The following comes from a June 17 story in the San Bernadino diocese paper, the Inland Catholic Byte.
Instead of textbooks, each student at Aquinas High School will receive an iPad to use for the 2013-2014 school year and for future school years. This bold move is not only placing Aquinas at the forefront of academic technology, it is saving parents hundreds of dollars in the cost of textbooks.
Beyond the usual high costs of purchasing textbooks, this fall the cost would have greatly increased, as new Common Core Standards of curriculum are being adopted across the country, forcing many publishers to revise textbooks. There will now be an annual technology fee that is half or less than what most parents are spending in the purchase of textbooks.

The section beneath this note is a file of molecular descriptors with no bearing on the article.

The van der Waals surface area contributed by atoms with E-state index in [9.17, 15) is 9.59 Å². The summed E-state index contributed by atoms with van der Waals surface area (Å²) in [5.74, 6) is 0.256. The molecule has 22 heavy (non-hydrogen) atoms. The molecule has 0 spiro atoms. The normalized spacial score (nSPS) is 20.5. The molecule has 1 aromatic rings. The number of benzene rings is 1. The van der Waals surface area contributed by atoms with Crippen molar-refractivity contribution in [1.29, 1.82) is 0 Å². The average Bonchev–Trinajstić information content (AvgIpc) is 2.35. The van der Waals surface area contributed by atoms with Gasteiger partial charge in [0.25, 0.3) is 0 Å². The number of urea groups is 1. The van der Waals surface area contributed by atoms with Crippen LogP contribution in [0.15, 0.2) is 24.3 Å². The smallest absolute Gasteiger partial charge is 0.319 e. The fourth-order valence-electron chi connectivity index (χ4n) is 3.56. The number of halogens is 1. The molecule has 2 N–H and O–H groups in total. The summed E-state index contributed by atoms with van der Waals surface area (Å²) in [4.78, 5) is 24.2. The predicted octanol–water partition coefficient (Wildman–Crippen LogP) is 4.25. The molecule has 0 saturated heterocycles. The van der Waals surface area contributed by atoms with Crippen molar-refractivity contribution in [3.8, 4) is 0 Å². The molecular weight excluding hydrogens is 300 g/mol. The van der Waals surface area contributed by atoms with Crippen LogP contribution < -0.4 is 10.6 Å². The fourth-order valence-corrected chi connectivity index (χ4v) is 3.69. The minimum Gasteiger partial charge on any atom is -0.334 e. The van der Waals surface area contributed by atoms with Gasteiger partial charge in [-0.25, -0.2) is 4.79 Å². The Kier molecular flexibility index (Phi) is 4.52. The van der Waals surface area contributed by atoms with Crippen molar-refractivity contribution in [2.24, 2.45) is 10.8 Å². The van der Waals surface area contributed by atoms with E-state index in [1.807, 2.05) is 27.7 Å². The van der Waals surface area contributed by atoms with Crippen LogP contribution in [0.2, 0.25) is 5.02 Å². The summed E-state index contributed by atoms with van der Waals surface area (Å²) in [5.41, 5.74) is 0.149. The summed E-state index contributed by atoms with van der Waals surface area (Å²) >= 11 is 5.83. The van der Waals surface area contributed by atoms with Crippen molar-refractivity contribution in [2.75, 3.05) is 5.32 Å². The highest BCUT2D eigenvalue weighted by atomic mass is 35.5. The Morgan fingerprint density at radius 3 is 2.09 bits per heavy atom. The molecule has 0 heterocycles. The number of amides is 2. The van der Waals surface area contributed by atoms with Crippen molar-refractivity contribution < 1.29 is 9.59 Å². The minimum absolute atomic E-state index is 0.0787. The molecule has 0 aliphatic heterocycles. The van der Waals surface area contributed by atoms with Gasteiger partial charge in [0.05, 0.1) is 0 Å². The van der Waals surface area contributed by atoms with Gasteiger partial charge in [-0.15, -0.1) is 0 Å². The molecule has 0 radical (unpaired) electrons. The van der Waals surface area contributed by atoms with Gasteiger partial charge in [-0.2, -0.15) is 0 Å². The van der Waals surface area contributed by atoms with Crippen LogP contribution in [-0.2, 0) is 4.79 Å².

The administration and faculty of Aquinas have been in training for the iPad use for over a year, and have utilized four pilot courses to help them understand how this transformation will be successful at Aquinas.
“Our teachers can now teach a curriculum and not a textbook,” said Dr. Jim Brennan, President of Aquinas. “Classroom time should not be reading a textbook.”
Brennan and Aquinas Principal Chris Barrows visited Cathedral Catholic High School in San Diego, where iPad technology has been fully incorporated for two years. They were able to see the interaction between student and teacher and iPad, in the classrooms.
Aquinas history teacher Jonathan Keck is the faculty’s in-house iPad expert and has been able to facilitate numerous workshops for his fellow staff members. Having his knowledge on the iPad’s usage and applications at the faculty’s finger tips is invaluable to the school, according to Brennan.
“He has been able to teach our staff the Drop Box feature where students type their assignments and put them in the on-line drop box app, which is time stamped, and the students can’t get away with being late,” said Brennan.